After a surprising and treacherous hike, we finally reached our astounding destination. Our first group went into the caves and there was a lot to see. Jumping into the crisp cold water was a huge rush and a relief from the hot walk. As we explored around the caves, one could hardly imagine the fact that the whole cave was actually 10 miles long. At one point, there was a 6-foot cliff right above a 30-foot-deep pool, and each splash echoed from the cave walls. As we swam further and further, we came across a small waterfall that later expanded to 30 feet. It’s hard to imagine it fitting inside of a cave of that size. The hike back was short and quick, and the rope swing soon was in use.

We were all expecting a traditional Belizean dinner, which always somehow included beans and rice. Spaghetti and tomato sauce was served instead: an American Classic. After dinner we went on another night hike and we spotted several spiders. From tarantulas to wolf spiders, we were all astounded and frightened at the same time. Walking down the river, about four poisonous Marine Toads were found sleeping in the water. Even though the day wore us down, it was such a remarkable experience. This was probably a once in a lifetime experience.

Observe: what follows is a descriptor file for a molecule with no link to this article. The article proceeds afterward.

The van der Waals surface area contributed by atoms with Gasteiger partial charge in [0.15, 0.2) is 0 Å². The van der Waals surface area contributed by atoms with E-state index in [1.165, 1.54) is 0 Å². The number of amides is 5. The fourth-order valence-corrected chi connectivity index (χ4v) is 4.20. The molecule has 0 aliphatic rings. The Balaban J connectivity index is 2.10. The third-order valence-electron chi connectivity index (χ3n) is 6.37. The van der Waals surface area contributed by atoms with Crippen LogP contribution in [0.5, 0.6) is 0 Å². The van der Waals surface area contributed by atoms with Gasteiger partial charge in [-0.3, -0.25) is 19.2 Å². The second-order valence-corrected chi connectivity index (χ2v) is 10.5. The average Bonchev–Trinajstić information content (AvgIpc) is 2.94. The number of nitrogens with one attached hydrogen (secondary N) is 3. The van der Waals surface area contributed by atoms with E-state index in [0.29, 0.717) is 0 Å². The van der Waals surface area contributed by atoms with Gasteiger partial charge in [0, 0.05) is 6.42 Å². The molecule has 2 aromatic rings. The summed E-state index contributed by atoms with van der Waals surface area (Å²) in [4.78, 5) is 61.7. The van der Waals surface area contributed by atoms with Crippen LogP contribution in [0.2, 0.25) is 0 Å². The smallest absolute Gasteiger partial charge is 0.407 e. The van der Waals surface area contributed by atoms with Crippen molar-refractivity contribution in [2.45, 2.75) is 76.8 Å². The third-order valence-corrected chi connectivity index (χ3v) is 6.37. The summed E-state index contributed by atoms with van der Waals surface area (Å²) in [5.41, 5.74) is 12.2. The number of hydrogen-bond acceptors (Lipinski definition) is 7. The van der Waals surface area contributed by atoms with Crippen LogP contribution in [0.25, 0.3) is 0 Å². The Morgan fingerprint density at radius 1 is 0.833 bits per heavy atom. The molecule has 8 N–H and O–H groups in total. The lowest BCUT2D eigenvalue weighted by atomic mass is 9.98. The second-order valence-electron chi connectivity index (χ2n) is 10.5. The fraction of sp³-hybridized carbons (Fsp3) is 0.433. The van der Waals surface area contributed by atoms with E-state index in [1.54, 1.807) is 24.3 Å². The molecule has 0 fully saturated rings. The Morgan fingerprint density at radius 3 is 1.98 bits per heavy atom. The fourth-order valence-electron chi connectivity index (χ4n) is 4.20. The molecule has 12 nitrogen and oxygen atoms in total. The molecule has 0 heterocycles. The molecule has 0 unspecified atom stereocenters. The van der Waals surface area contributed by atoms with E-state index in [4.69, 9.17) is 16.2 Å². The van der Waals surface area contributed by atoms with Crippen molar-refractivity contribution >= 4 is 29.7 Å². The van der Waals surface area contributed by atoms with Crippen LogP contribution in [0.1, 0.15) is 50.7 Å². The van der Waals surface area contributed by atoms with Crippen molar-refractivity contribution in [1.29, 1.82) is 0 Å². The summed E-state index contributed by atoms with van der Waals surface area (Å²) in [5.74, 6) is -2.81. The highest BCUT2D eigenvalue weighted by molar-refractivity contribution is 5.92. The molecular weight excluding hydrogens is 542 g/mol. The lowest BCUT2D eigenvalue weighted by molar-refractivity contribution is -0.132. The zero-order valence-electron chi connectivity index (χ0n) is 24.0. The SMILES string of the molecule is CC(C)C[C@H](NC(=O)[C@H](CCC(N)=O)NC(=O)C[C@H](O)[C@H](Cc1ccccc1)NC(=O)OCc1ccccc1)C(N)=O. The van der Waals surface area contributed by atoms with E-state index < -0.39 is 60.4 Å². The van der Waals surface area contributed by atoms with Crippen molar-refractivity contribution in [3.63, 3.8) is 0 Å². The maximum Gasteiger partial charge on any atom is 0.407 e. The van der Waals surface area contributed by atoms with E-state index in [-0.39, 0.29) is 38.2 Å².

*This blog must now be cut off, due to the fact that tarantulas have invaded the boy’s dorm. Oh my! The teachers found a tarantula last night, and it’s the boys’ dorm tonight. Is it the girls’ turn tomorrow night?


Emily Costello and Hannah Baker




Belize Day 2


First morning in Belize and we were woken up at 7 to head to breakfast. For breakfast we had buffet style eggs, beans, and other sides. Shortly after, we headed to the bus and made it down the road no more than 5 minutes when we popped a tire. Apparently, the bus last night had already popped a tire and the spare was already in use. Mr. Mulhern, Peter (our tour guide) and our driver moved one of the 4 back wheels to the front. We then departed for the auto repair shop. We drove for two minutes before realizing we had left our tour guide and Mr. Mulhern on the side of the road. We looked back and saw them sprinting down the side of the road in the dust we had kicked up.